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Re: [Phys-l] Absolute four-momentum of massless particles

I would like to emphasize that understanding arithmetic is a
prerequisite for understanding relativity.

On Thu, September 30, 2010 1:33:59 AM I wrote in part:

Suppose the particle is moving with instantaneous 4-velocity v.
Let's calculate the invariant quantity P•v. This is
easy, because P•v is just m times U•v and therefore
P•v is zero.

On 10/01/2010 11:15 AM, Moses Fayngold wrote:

This is easy indeed, but wrong. You can write P*v = mU*v, but you
cannot conclude from this that P*v = 0 even though m = 0. Such
conclusion is based on unspoken assumption that U*v IS FINITE. But
precisely this assumption is wrong here. Even though the norm |U| =
1, its COMPONENTS are infinite for the photon (they are all
proportional to the Lorentz factor - find its value for the speed of

How many people on this list -- or their students -- are
aware of any axioms of arithmetic that allow for multiplying
infinity by zero? Not many, I would wager.

Just now I tried googling for such an axiom, and found nothing
... for good reason.

Let's do another little calculation. Again we hypothesize that
P = m U
m = 0

We multiply both sides by 2.
2 P = 2 m U

Since another of the axioms says that multiplication is associative,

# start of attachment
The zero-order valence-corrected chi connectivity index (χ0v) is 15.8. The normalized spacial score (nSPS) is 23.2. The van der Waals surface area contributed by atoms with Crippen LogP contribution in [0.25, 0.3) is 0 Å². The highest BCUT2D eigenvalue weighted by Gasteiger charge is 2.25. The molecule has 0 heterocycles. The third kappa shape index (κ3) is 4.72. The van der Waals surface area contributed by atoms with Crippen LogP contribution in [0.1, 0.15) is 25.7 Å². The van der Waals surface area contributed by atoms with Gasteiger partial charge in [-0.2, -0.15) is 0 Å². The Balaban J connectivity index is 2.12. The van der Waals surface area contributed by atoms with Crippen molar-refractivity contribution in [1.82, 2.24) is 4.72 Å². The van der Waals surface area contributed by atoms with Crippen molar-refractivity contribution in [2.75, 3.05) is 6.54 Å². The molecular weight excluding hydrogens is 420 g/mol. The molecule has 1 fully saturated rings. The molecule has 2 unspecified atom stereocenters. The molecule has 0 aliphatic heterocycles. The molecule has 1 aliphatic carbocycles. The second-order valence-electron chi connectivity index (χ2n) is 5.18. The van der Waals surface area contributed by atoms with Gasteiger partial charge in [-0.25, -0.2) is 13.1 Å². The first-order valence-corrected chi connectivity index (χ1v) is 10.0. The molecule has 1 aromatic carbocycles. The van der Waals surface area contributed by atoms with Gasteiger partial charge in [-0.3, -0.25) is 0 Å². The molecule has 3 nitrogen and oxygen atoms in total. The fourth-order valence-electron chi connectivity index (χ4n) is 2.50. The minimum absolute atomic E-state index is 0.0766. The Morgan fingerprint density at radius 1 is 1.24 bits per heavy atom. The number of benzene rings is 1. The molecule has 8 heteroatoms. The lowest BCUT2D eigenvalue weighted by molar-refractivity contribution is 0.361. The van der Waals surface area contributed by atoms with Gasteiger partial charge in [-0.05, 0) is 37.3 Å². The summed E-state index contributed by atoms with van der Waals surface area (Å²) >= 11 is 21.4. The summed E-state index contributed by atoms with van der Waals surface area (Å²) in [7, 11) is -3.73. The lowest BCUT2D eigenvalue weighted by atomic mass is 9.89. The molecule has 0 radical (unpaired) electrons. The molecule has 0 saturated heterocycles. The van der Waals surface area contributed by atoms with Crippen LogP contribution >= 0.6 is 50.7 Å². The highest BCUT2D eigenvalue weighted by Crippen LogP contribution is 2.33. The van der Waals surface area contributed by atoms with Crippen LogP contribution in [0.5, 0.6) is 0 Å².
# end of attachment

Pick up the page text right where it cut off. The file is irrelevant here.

we can write this as
2 P = (2 m) U

Now we also have
2 m = m + m
= m + 0
= m
where the last step follows from the axiom that says 0 is the additive

Collecting results we have
2 P = (2 m) U
= m U
= P

This in turn guarantees that P = 0.

So once again we have "proved" that every photon has zero energy and
zero momentum in every frame (subject to the hypothesis that P = m U
and m = 0).

Again we must reject the hypothesis.


Maybe there could be some new set of axioms, unknown to mathematicians
and unknown to physicists, such that 0 is not the additive identity.
This would allow us to write
a) m = 0
b) but 0 is not the additive identity.

The problem is, in the light of statement (b), statement (a) doesn't
mean anything. I cannot imagine why anyone would want to go down
this road.

This is one of the beautiful features of Relativity

I guess beauty is in the eye of the beholder.


Bottom line:

Understanding arithmetic is a prerequisite for understanding relativity.